It can happen that, without you knowing it, Corby has already in its knowledge base a response for one of the questions in the test set. For this reason, you should always start a training session by checking all the questions in the test set. If Corby answers correctly to one of them you then must find another question involving the same concept. If, after several tries, you are not able to find such a question, it means that Corby has already captured the concept.

You should not forget that, although all examples in this page are in English, you can use the language of your choice to replicate them. Corby’s processing is completely independent of the language you use.

This page includes the following sections:

Telling tales includes an example of a test set.

Learning matters describes how to train Corby to acquire concepts.



Telling tales

This section contains an example of a test set. It consists of a short story, followed by a set of questions about that story. When Corby is able to answer correctly to all the questions without explicitly being told the correct answers, it means that Corby managed to capture all the concepts involved. At that time, Corby will behave as if it understands this story and similar ones that deal with the same concepts.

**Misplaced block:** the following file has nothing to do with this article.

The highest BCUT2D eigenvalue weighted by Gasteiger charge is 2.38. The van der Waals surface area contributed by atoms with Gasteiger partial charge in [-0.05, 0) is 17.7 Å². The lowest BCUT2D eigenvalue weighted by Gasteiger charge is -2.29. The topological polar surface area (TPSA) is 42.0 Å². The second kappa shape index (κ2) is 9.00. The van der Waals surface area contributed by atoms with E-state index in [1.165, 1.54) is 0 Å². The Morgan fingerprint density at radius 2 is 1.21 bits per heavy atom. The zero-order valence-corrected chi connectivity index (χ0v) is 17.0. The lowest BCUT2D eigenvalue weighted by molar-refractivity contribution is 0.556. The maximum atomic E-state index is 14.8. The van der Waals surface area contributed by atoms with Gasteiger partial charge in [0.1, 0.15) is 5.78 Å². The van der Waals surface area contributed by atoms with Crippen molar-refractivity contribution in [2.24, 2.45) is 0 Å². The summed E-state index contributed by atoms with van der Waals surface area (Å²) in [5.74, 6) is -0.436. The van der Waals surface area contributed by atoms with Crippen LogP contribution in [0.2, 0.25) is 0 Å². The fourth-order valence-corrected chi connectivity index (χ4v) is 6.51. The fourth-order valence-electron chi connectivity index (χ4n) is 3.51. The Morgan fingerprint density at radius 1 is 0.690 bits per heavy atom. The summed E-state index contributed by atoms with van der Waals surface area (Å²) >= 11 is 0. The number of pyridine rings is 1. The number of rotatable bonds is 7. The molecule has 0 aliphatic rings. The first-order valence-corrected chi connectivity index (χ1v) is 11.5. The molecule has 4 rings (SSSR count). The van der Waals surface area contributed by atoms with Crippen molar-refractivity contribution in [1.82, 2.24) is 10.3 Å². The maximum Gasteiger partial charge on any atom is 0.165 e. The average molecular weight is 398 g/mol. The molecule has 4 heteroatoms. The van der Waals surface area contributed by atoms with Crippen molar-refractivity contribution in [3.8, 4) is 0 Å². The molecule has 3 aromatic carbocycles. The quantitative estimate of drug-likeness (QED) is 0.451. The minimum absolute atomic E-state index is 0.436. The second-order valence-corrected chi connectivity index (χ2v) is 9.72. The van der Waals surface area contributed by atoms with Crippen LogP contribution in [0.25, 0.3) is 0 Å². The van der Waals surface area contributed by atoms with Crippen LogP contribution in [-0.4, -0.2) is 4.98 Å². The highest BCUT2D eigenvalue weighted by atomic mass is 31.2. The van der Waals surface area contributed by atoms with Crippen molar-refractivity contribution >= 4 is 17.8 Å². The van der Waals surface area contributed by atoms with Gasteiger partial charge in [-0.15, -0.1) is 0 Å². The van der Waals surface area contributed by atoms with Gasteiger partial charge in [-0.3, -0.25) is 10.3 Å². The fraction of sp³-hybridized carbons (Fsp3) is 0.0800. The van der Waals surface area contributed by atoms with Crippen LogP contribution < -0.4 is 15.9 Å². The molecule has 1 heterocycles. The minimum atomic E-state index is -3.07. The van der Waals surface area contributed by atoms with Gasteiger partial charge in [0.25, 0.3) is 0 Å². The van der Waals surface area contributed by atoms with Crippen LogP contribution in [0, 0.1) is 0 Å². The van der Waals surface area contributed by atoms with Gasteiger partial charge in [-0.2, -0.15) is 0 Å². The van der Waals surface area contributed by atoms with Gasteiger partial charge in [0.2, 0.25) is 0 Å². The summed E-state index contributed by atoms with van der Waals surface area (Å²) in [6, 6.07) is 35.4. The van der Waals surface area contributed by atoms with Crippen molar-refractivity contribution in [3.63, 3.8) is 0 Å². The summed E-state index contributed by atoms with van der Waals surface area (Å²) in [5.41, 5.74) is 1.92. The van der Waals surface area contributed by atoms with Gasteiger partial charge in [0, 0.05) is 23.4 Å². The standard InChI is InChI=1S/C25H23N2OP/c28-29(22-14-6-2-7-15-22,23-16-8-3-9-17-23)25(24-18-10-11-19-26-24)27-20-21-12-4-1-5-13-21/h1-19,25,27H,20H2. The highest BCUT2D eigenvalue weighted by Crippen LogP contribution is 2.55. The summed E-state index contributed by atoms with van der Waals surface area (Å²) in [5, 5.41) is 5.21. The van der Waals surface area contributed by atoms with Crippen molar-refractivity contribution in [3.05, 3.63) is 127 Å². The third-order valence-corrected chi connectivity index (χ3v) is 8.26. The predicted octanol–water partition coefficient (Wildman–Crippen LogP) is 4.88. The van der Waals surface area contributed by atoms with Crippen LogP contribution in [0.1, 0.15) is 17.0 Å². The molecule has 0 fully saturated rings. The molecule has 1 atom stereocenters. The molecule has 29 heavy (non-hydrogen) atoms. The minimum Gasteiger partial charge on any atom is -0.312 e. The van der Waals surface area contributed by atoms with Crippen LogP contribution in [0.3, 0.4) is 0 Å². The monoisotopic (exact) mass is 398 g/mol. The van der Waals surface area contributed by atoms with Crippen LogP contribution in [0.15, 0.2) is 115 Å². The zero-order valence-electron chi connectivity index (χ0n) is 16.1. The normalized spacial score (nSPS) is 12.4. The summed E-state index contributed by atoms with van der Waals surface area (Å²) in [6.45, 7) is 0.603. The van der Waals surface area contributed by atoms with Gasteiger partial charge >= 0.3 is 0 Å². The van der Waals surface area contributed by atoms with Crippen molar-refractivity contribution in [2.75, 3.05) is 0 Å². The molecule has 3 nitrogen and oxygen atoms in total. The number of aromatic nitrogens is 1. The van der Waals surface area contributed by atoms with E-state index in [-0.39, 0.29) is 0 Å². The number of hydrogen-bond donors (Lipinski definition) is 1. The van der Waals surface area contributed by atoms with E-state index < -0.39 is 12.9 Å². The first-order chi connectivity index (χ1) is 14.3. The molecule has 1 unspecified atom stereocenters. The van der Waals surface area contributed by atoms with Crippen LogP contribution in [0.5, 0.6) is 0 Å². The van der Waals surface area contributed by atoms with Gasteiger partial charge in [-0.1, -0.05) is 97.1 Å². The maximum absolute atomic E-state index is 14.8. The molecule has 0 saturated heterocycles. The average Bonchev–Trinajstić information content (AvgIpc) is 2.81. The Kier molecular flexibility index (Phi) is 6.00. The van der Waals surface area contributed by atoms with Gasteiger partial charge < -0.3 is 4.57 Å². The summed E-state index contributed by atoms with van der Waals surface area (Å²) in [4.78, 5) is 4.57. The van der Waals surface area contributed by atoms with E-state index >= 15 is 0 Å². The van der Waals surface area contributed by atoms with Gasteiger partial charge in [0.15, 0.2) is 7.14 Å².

In the eighties we lived in Queens, in a street full of sunshine. I distinctly remember the girl who lived next door. Her name was Billy Jean and she would dance, on the floor, all night long. In the hot summer of 85, our friend Michael Johnson came to visit with us. He got to meet Billy Jean and she turned his head inside out. At the end, he would only be able to mumble: Billy Jean is not my lover and the kid is not my son.

Where did we live in the eighties?

in Queens

What was our street like?

full of sunshine

Who lived next door?

a girl

What was her name?

Billy Jean

What would she do?

she would dance, on the floor, all night long

Who is Michael Johnson?

your friend

When did he come to visit with us?

in the hot summer of 85

What did Billy Jean do to him?

she turned his head inside out

What would he mumble?

Billy Jean is not my lover and the kid is not my son



Learning matters

It is impossible to provide a list of precise instructions that would lead to Corby understanding all the concepts in the test set presented in the previous section. Concepts form a hierarchy where complex concepts are constructed from simpler ones. Therefore, the steps needed are very much dependent on the maturity level of the knowledge base used.

To make Corby learn concepts you always follow the same “variations on a theme” principle: You supply a set of examples that represent the same pattern but with variations that turn them into instances of the same concept. Then you repeatedly submit the examples until Corby is able to answer correctly.